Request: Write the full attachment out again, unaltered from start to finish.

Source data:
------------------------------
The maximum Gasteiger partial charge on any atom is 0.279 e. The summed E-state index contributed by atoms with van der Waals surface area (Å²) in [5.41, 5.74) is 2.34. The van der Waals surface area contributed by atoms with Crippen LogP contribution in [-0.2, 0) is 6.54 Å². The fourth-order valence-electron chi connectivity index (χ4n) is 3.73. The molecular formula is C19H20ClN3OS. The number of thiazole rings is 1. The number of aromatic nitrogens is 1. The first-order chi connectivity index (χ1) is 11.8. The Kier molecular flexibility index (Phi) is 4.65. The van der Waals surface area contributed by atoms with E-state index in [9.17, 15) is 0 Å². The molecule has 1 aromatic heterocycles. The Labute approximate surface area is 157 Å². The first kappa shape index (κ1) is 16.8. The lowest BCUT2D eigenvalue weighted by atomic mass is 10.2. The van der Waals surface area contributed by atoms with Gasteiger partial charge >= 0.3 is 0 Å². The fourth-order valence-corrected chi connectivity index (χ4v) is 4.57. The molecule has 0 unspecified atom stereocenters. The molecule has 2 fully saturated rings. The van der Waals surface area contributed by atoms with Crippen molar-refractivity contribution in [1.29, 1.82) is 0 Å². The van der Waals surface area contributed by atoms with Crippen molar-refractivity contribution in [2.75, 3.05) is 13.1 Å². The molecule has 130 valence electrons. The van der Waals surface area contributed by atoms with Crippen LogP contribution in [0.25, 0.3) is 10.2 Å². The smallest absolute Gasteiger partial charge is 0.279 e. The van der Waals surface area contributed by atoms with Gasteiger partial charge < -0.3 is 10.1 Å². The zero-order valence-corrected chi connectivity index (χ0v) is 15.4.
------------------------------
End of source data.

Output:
The maximum Gasteiger partial charge on any atom is 0.279 e. The summed E-state index contributed by atoms with van der Waals surface area (Å²) in [5.41, 5.74) is 2.34. The van der Waals surface area contributed by atoms with Crippen LogP contribution in [-0.2, 0) is 6.54 Å². The fourth-order valence-electron chi connectivity index (χ4n) is 3.73. The molecular formula is C19H20ClN3OS. The number of thiazole rings is 1. The number of aromatic nitrogens is 1. The first-order chi connectivity index (χ1) is 11.8. The Kier molecular flexibility index (Phi) is 4.65. The van der Waals surface area contributed by atoms with E-state index in [9.17, 15) is 0 Å². The molecule has 1 aromatic heterocycles. The Labute approximate surface area is 157 Å². The first kappa shape index (κ1) is 16.8. The lowest BCUT2D eigenvalue weighted by atomic mass is 10.2. The van der Waals surface area contributed by atoms with Gasteiger partial charge >= 0.3 is 0 Å². The fourth-order valence-corrected chi connectivity index (χ4v) is 4.57. The molecule has 0 unspecified atom stereocenters. The molecule has 2 fully saturated rings. The van der Waals surface area contributed by atoms with Crippen molar-refractivity contribution in [1.29, 1.82) is 0 Å². The van der Waals surface area contributed by atoms with Crippen molar-refractivity contribution in [2.75, 3.05) is 13.1 Å². The molecule has 130 valence electrons. The van der Waals surface area contributed by atoms with Crippen LogP contribution in [0.25, 0.3) is 10.2 Å². The smallest absolute Gasteiger partial charge is 0.279 e. The van der Waals surface area contributed by atoms with Gasteiger partial charge < -0.3 is 10.1 Å². The zero-order valence-corrected chi connectivity index (χ0v) is 15.4.